Overview of the Luxembourg Controlled Foreign Corporations (or CFC) rules based on the administrative circular N° 164ter/1
As a result of the OECD recommendations on the elimination of Base Erosion and Profits Shifting (BEPS) and as further required by the EU Directive on Anti-Tax Avoidance (ATAD1), Luxembourg has implemented its first CFC regime by introducing a specific provision in the Corporate Income Tax Law (article 164ter).
The Luxembourg provision which was introduced by the law of 21 December 2018, is an anti-abuse measure aiming at preventing Luxembourg taxpayers from shifting profits to foreign controlled associated entities or permanent establishments located in low taxed jurisdictions (hereafter “CFC Entities” or individually a “CFC Entity“) through arrangements put in place for the essential purpose of obtaining a tax advantage (i.e. non-genuine arrangements).
Based on this provision, Luxembourg will apply Corporate Income Tax (CIT) on non-distributed profits of a CFC Entity under certain conditions.
The Luxembourg CFC regime is applicable from the fiscal year 2019 onwards and will therefore affect for the first time, the reporting position taken in the corporate tax returns 2019 which will be filed in the course of 2020.
In that respect, a Circular letter N°164ter/1 was released by the Luxembourg tax authorities on March 4, 2020 (the “Circular”) in order to provide clarifications and to outline their position with respect to the application of article 164ter to non-distributed profits of a CFC Entity. The Circular further adds certain transfer pricing requirements and documentations to be transmitted to the tax authorities upon request.
Qualification as a CFC Entity
According to article 164ter CIT a CFC Entity is a foreign:
- collective undertaking held by a Luxembourg corporate taxpayer, or
- permanent establishment of a Luxembourg corporate taxpayer, or
- tax transparent entity which qualifies as a permanent establishment of a Luxembourg corporate taxpayer.
In order to qualify as a CFC Entity, the following conditions must be cumulatively fulfilled:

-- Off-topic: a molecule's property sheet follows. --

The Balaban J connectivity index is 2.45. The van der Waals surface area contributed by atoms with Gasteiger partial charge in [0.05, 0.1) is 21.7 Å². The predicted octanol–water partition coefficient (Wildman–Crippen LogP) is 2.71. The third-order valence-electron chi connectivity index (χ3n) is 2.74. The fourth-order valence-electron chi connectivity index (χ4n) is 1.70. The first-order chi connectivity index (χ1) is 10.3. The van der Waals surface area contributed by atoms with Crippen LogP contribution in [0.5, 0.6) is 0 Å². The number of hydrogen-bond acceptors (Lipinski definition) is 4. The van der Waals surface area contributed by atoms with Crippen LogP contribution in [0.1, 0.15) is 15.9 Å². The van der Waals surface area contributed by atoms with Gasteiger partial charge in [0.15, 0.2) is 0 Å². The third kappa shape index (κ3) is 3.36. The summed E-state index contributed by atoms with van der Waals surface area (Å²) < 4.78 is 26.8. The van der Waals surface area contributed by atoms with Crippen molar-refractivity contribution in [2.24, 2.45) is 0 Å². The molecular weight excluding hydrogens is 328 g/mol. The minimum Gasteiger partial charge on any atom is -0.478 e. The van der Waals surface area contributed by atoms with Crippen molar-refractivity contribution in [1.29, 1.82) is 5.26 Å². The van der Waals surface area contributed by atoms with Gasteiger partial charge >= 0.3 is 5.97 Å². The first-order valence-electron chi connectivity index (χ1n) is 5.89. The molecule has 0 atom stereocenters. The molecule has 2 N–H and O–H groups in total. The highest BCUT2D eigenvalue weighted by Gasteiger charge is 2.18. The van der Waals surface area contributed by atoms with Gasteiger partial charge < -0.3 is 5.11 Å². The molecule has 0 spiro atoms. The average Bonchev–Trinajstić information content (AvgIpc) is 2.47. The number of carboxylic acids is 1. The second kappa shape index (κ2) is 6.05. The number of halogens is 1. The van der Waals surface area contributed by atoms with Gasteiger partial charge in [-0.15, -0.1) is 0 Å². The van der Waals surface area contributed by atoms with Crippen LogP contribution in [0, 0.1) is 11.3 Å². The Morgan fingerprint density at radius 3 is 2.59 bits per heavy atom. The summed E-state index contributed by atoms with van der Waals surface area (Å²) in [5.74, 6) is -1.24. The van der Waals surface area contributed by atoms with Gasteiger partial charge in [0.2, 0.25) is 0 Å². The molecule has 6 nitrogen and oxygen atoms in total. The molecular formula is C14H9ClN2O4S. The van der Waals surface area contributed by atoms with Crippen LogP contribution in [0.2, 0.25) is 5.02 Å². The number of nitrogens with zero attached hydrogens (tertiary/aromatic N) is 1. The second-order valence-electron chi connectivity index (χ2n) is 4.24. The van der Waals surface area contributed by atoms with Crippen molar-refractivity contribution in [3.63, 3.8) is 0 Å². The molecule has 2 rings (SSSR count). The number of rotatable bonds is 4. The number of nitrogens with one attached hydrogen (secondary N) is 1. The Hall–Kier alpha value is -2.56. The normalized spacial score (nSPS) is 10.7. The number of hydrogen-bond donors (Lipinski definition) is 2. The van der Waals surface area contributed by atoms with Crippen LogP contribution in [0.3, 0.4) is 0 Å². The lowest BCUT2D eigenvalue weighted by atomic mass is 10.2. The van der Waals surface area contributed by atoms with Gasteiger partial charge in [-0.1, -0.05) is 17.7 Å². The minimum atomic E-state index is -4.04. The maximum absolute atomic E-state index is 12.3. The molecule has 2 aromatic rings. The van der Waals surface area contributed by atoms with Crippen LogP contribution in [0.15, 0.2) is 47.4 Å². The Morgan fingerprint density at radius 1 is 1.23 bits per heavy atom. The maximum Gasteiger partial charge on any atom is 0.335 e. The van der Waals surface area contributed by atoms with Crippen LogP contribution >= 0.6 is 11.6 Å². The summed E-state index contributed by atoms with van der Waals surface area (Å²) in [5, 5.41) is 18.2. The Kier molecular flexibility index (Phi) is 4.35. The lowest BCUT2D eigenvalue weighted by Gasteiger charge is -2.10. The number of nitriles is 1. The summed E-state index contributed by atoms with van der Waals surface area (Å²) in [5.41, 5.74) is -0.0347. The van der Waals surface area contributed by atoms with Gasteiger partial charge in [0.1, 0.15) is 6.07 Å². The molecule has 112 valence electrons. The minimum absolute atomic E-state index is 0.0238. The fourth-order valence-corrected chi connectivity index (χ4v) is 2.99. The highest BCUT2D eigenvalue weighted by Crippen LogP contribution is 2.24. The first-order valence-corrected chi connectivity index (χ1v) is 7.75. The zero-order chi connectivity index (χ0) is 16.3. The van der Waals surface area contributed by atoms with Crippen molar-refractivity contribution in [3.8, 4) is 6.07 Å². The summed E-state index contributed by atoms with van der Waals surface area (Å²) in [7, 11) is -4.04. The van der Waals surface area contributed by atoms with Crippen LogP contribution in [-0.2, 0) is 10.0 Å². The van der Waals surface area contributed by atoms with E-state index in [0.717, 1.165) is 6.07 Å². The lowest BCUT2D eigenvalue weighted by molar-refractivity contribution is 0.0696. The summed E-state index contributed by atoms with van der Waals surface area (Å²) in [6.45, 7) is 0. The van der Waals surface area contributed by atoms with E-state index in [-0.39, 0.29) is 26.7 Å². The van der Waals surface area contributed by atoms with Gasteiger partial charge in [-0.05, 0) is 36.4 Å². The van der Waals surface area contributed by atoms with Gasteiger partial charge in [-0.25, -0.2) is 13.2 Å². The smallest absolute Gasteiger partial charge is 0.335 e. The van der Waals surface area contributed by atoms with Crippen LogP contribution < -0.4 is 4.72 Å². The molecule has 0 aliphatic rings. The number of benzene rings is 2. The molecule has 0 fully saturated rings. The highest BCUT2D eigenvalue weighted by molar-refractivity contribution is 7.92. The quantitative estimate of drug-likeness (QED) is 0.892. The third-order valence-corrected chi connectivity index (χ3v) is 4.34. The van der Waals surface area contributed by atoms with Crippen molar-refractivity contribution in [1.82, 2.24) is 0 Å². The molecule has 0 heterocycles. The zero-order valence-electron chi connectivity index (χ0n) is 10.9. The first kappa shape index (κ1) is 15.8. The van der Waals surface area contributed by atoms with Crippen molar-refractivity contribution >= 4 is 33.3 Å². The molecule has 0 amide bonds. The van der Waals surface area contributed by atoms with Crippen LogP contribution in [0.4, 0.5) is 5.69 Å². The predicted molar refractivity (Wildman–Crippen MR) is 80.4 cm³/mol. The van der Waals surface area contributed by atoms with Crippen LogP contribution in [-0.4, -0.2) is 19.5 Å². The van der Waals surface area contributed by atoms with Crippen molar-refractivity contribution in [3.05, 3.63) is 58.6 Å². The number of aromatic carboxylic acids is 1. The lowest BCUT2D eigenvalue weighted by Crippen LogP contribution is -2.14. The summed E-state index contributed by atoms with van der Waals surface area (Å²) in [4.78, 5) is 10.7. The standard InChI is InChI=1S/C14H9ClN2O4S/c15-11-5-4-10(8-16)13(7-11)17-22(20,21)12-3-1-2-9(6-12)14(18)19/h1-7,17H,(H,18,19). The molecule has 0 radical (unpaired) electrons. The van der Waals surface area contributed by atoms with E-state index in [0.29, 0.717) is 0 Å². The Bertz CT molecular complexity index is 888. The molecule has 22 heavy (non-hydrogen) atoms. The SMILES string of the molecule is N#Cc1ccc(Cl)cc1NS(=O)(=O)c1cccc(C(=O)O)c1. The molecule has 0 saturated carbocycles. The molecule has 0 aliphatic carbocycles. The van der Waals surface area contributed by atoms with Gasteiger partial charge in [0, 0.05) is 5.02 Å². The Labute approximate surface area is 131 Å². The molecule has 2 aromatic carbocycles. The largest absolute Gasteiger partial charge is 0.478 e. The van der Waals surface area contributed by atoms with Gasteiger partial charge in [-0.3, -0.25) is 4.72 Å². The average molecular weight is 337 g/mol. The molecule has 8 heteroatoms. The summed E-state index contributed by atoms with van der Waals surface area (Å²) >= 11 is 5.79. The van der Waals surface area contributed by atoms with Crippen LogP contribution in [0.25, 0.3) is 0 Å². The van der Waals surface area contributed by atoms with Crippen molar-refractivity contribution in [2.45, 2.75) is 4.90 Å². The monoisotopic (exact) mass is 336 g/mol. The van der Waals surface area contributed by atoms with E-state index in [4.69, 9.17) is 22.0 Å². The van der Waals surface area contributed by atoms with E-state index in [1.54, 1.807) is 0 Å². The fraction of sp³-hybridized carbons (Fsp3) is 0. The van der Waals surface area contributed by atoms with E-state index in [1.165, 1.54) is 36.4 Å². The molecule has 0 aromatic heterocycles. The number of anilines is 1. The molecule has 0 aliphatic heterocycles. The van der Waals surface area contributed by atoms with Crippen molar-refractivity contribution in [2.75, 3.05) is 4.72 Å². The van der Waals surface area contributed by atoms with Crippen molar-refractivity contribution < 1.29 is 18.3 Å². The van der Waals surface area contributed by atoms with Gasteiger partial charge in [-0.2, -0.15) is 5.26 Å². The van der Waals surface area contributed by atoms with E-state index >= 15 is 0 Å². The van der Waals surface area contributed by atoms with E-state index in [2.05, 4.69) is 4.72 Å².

As regards a foreign collective undertaking, the Luxembourg taxpayer (i.e. the shareholder) must, directly or indirectly, alone or in conjunction with other associated enterprises:
- hold more than 50% of the voting rights in the CFC Entity, or
- hold more than 50% of the share capital of the CFC Entity, or
- be entitled to more than 50% of the profits of the CFC Entity.
The term “Control” is to be understood from both a legal and an economic perspective (i.e. where the economic reality does not align with the legal qualifications, the economic reality will prevail).
With respect to a foreign permanent establishment this condition is obviously always fulfilled.
According to the Circular, whether the foreign permanent establishment is located within the EU or outside the EU is irrelevant.
An associated enterprise is defined as an entity or an individual which holds directly or indirectly at least 25% of the share capital, the voting rights, or the right to profits of another entity. An enterprise is deemed associated to a Luxembourg company if the above thresholds and conditions are met.
The CFC regime will apply regardless of the duration of the control or of the “association link” throughout the fiscal year.
2. Effective tax rate (ETR)
The corporate income tax effectively paid by the CFC Entity must be lower than the difference between the CIT that would have been paid on the same profits if the CFC Entity was established in Luxembourg and the corporate income tax actually paid in the CFC Entity’s State of residence.
In other words, the CFC Entity must have paid less than half of the CIT it would have paid if it was established in Luxembourg (i.e. less than 8.5% in 2019).
For comparison purposes, the taxable basis of the CFC Entity will, if necessary be converted into Euro based on the conversion rates published by the European Central Bank at the closing date of the relevant fiscal year of the Luxembourg taxpayer.
The taxable basis of the CFC Entity will further be determined based on the Luxembourg corporate tax rules (including the utilization of tax losses carried forwards of the CFC Entity to offset taxable profits of the CFC Entity).